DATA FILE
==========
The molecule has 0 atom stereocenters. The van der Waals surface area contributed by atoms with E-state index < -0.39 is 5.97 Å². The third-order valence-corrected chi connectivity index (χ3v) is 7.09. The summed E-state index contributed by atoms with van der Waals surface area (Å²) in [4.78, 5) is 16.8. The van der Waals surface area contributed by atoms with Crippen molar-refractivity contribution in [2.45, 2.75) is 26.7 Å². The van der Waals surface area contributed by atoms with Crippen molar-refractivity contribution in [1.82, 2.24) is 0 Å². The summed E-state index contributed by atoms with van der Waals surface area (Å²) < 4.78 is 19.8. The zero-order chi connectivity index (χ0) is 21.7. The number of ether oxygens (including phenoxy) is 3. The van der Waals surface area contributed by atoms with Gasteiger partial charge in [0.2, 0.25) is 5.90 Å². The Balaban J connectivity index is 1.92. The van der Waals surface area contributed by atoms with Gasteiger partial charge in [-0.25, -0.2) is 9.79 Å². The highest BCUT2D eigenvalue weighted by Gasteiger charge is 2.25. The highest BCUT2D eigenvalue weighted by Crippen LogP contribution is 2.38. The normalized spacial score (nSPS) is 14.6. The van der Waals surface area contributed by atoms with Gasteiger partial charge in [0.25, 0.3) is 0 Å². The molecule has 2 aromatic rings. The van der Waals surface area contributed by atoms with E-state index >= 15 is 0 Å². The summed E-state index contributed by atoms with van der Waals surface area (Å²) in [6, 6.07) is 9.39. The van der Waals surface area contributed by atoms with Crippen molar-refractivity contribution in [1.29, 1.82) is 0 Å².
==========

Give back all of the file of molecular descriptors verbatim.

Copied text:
The molecule has 0 atom stereocenters. The van der Waals surface area contributed by atoms with E-state index < -0.39 is 5.97 Å². The third-order valence-corrected chi connectivity index (χ3v) is 7.09. The summed E-state index contributed by atoms with van der Waals surface area (Å²) in [4.78, 5) is 16.8. The van der Waals surface area contributed by atoms with Crippen molar-refractivity contribution in [2.45, 2.75) is 26.7 Å². The van der Waals surface area contributed by atoms with Crippen molar-refractivity contribution in [1.82, 2.24) is 0 Å². The summed E-state index contributed by atoms with van der Waals surface area (Å²) < 4.78 is 19.8. The zero-order chi connectivity index (χ0) is 21.7. The number of ether oxygens (including phenoxy) is 3. The van der Waals surface area contributed by atoms with Gasteiger partial charge in [0.2, 0.25) is 5.90 Å². The Balaban J connectivity index is 1.92. The van der Waals surface area contributed by atoms with Gasteiger partial charge in [-0.25, -0.2) is 9.79 Å². The highest BCUT2D eigenvalue weighted by Gasteiger charge is 2.25. The highest BCUT2D eigenvalue weighted by Crippen LogP contribution is 2.38. The normalized spacial score (nSPS) is 14.6. The van der Waals surface area contributed by atoms with Gasteiger partial charge in [0.25, 0.3) is 0 Å². The molecule has 2 aromatic rings. The van der Waals surface area contributed by atoms with E-state index >= 15 is 0 Å². The summed E-state index contributed by atoms with van der Waals surface area (Å²) in [6, 6.07) is 9.39. The van der Waals surface area contributed by atoms with Crippen molar-refractivity contribution in [1.29, 1.82) is 0 Å².